Like Windows Vista and XP before it, Windows 7 will reach the end of its update support cycle early next year.
Full support and updates for Windows 7 have been halted since 2015, but January 14, 2020, will mark the day when even critical security updates stop for the operating system that made its big debut in 2009. That year was the heyday of the tiny and eccentric netbook craze, FarmVille was big on a burgeoning Facebook, and some tech news outlets were claiming that Apple’s rumored tablet computer would never happen. A lot has changed in the tech world since 2009, but Windows 7 has been one of the most long-lasting and popular versions of Windows. But nothing lasts forever in the IT realm. Continue reading Microsoft’s Windows 7 Update Support Ends January 2020
You may already know that SMU offers Microsoft Office 365 at no charge for active students, faculty, and staff. You may also have taken advantage of smu.onthehub.com to get other software discounts. If you are just now arriving to campus as a new member of the SMU family, make a note of these freebies and discounts to make your life easier! In addition to the already great discounts available, we now offer the Windows 10 operating system at no charge for active students! Continue reading Students Get Windows 10 Education for Free
We are receiving several reports of machines crashing after applying updates in Windows 10. In most of these cases, the computer has to be fully reloaded. While we are looking for the specific update causing the issue, SMU employees, please take a moment to ensure you have a current backup of all your data. Continue reading Important information about Windows 10
Today is the day. April 11, 2017 is the day that Microsoft officially ends support for the beleaguered Windows Vista operating system. First released in 2007, mainstream support for Vista ended five years ago. Now, all support has ended and it moves to the big hard drive in the sky. Continue reading Vista’s Out, Creator’s Update is In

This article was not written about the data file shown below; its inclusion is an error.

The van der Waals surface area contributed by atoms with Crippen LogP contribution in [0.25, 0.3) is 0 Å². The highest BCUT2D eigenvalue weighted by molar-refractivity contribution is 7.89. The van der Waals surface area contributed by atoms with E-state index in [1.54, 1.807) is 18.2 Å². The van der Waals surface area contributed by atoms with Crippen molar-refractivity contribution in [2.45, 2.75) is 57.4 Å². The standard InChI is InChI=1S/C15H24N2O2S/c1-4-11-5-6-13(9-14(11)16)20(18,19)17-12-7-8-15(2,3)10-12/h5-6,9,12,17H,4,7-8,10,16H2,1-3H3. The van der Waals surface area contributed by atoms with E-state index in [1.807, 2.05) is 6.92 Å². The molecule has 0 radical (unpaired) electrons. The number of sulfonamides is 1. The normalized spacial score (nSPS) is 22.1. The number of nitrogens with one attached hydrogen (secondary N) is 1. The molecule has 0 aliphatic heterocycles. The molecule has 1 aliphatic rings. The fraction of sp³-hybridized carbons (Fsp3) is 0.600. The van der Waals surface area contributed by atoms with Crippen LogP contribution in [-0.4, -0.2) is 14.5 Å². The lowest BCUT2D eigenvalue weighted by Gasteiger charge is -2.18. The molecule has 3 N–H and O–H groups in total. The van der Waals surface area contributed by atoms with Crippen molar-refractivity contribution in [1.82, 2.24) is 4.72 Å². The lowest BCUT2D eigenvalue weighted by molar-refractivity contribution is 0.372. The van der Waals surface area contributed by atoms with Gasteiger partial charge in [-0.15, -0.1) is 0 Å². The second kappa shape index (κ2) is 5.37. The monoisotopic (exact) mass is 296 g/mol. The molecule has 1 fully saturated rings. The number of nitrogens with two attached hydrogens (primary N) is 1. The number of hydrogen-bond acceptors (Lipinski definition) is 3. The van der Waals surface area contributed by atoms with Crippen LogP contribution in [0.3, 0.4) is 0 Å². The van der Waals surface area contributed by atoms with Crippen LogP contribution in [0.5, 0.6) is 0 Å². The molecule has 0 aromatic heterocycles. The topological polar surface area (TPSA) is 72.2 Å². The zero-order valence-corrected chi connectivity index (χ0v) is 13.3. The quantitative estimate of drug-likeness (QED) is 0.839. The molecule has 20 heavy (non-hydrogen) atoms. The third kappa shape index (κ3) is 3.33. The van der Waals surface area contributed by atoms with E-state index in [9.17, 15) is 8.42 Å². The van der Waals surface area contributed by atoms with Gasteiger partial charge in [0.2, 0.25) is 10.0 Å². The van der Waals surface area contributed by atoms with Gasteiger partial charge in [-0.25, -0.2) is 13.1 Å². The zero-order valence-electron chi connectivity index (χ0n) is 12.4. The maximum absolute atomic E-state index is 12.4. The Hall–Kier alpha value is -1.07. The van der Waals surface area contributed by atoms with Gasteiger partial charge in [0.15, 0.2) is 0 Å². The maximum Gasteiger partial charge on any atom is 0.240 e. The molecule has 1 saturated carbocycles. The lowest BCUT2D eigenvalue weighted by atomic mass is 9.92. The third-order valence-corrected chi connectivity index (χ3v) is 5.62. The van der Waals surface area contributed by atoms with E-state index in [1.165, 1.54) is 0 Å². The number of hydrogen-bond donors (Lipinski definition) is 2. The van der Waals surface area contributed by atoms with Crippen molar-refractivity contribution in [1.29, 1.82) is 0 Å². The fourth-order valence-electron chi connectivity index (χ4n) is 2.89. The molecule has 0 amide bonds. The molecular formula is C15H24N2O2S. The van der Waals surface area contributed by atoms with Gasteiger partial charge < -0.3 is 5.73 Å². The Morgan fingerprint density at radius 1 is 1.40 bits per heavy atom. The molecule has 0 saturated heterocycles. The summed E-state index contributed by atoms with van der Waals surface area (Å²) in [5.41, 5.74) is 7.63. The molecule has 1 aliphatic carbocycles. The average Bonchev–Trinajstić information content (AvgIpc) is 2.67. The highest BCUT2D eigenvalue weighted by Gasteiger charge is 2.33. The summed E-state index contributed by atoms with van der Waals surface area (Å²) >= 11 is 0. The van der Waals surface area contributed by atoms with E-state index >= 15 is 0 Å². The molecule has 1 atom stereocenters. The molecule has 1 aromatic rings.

Office 2016 will be available for all campus Windows and Mac OS computers beginning April 1st. You will find these products available via your computer’s LANDesk software portal (The LANDesk Portal Manager for Windows clients, or LANDesk Workspaces for Mac OS) where they may be selected for download and installation on your local system. Uninstalling the previous Office products is recommended, but not required. Please contact the OIT Help Desk if you do not see Office 2016 listed, if you have any difficulty accessing the LANDesk Portal Manager, or just have questions for us!
For installations off of the campus network, be sure to download and sign in to the campus VPN client prior to launching LANDesk. Please note that Office 32 bit will be the standard offering for all Windows systems regardless of the version of your computer’s operating system . For more information visit Choose the 32-bit or 64-bit version of Office.
Windows 10 available July 1
New campus computers ordered after July 1st will be delivered with Windows 10 Enterprise. Existing Windows 64 bit computers will be offered an optional Windows 10 upgrade via the LANDesk software portal (LANDesk Portal Manager) beginning July 1st. Computers currently being scheduled for upgrade through the campus tech fund will be delivered to customers running Windows 7, with Windows 10 upgrades offered for download and installation from LANDesk as well. If you utilize or support a lab or shared group of computers and would like to request an upgrade within those areas, or for any Windows computers running a 32-bit operating system, please contact the helpdesk for further assistance.